Maple Street Biscuit Co. continues expanding the chain founded in Jacksonville, outpacing the growth of parent company Cracker Barrel Old Country Store Inc.’s signature chain of restaurant and retail locations.
Cracker Barrel reported Sept. 13 that Maple Street had 59 restaurants in 10 states at the end of the fiscal year July 28, up from 51 at the end of fiscal 2022.
Maple Street had 33 restaurants in seven states when Cracker Barrel bought the company, then headquartered in Orange Park, for $36 million in October 2019.
Meanwhile, the company had 660 Cracker Barrel locations at the end of fiscal 2023, down from 664 the previous year.
The company said it plans to open four to five new Maple Street restaurants in the first quarter of the new fiscal year, but just one or two Cracker Barrel sites.
Cracker Barrel reported revenue rose 0.8% in the fourth quarter to $836.7 million, with adjusted earnings rising by 22 cents a share to $1.79.
However, during a conference call with analysts, company officials said the results were disappointing.
The company does not report data for Maple Street but said restaurant sales at Cracker Barrel sites open for more than one year rose 2.4% in the quarter, helped by an 8.7% increase in menu prices, while retail sales at those stores dropped 6.8%.
CEO Sandy Cochran said the company was expecting higher customer traffic when the summer travel season began in June and July.
“Unfortunately, this didn’t materialize and our restaurant and retail sales performance came in below our expectations,” she said.
“Although they’ve stabilized, we believe these fourth-quarter traffic trends will continue through most of the first quarter as well.”
Cochran said Cracker Barrel’s performance was impacted by a “challenged consumer environment” but also by the company’s marketing and media strategy.
The company is counting on marketing initiatives including a new Cracker Barrel Rewards loyalty program.
“The program is gamified, allowing guests to earn additional pegs through fun challenges as well as surprise and delight events,” Cochran said.
“We’ve been testing it with positive results among our own employees, who we know will be the best ambassadors for the program and key to its rollout.”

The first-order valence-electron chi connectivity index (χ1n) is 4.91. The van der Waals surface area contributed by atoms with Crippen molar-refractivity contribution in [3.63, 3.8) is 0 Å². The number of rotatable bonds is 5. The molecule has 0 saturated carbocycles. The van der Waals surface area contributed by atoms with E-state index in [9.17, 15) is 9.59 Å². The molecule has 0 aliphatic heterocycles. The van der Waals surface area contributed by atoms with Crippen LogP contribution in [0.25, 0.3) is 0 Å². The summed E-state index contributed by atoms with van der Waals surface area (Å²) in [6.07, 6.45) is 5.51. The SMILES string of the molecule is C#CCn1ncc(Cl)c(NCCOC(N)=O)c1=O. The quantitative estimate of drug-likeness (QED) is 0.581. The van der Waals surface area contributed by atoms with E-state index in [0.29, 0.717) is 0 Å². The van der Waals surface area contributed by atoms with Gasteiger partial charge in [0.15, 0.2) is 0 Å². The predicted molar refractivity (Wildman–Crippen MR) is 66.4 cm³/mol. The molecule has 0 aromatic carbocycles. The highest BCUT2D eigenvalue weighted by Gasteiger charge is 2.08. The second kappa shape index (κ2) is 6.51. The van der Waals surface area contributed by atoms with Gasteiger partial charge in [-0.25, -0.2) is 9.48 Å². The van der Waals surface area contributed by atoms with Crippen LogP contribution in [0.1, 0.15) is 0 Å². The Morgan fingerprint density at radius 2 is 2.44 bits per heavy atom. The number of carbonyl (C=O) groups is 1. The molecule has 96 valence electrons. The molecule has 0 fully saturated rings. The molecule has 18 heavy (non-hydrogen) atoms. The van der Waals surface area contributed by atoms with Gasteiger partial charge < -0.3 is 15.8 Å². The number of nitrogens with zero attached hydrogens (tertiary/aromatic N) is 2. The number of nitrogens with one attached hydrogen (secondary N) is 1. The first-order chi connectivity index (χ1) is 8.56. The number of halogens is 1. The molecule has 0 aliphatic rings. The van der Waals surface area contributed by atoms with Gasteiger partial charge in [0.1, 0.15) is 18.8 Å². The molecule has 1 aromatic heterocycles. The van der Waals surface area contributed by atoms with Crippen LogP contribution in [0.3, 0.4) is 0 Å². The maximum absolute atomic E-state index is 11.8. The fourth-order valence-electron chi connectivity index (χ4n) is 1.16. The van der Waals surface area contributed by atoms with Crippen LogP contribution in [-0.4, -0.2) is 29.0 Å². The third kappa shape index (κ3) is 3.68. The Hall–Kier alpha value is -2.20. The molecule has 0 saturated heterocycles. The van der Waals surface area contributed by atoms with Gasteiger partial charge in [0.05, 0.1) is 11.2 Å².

Cochran is retiring as CEO and will become executive chair of the board Nov. 1.
Cracker Barrel announced in July it hired Julie Felss Masino to succeed Cochran.
Masino was most recently president of international for Taco Bell after previously serving in several executive roles at Starbucks Corp.
“Although traffic is challenged, the fact is our absolute traffic numbers would be the envy of many brands,” Masino said in the conference call.
“I’m confident that we have the core elements to address our current challenges and regain lost ground.”
Truist plans cuts as North Florida Regional head exits
Truist Financial Corp. announced a plan including “sizable reductions in force” to cut $750 million in expenses, and also said North Florida Regional President Emily Dawkins is leaving the bank.
Steve Fisher, who had been head of Truist’s regional operations in Orlando, will now become Florida North regional president for an area that includes North, Central and much of Western Florida. Will Landreth remains as Jacksonville market president, Truist said.
The Charlotte, North Carolina-based company did not say whether the Florida moves were related to its plan announced Sept. 11 in an investor presentation to the Barclays Global Financial Services Conference.
However, the presentation said the plan includes “consolidation of redundant/similar functions” and “geographic simplification.”
Dawkins was named regional president in September 2021. Truist said in an emailed statement that Dawkins will continue in her role through the end of the month and then take time off to spend with her family and follow other pursuits, including her work with Rethreaded, a nonprofit organization that helps survivors of human trafficking.
Truist has 28 branches in the Jacksonville market, according to Federal Deposit Insurance Corp. data. The company has 410 employees in Northeast Florida, according to JAXUSA Partnership data.
Citigroup is reorganizing its business lines
Citigroup Inc. also announced a reorganization of its operations at the Barclays conference, without announcing any cost savings targets. But the company did hint at job cuts coming.
Citigroup is one of Jacksonville’s largest employers with about 4,200 jobs, the company said in an emailed response to questions about the reorganization.
The company has operated a large credit card operations center in Jacksonville since 1997, when it bought AT&T’s Universal Card business, but the company said it has about 30 business functions in Jacksonville.
Its banking subsidiary, Citibank, has just one branch in the Jacksonville market at the credit card center at 14000 Citicards Way on the Southside.
Citigroup CEO Jane Fraser said Sept. 13 at the Barclays conference that the company’s moves will flatten the organization, creating five main business lines reporting directly to her.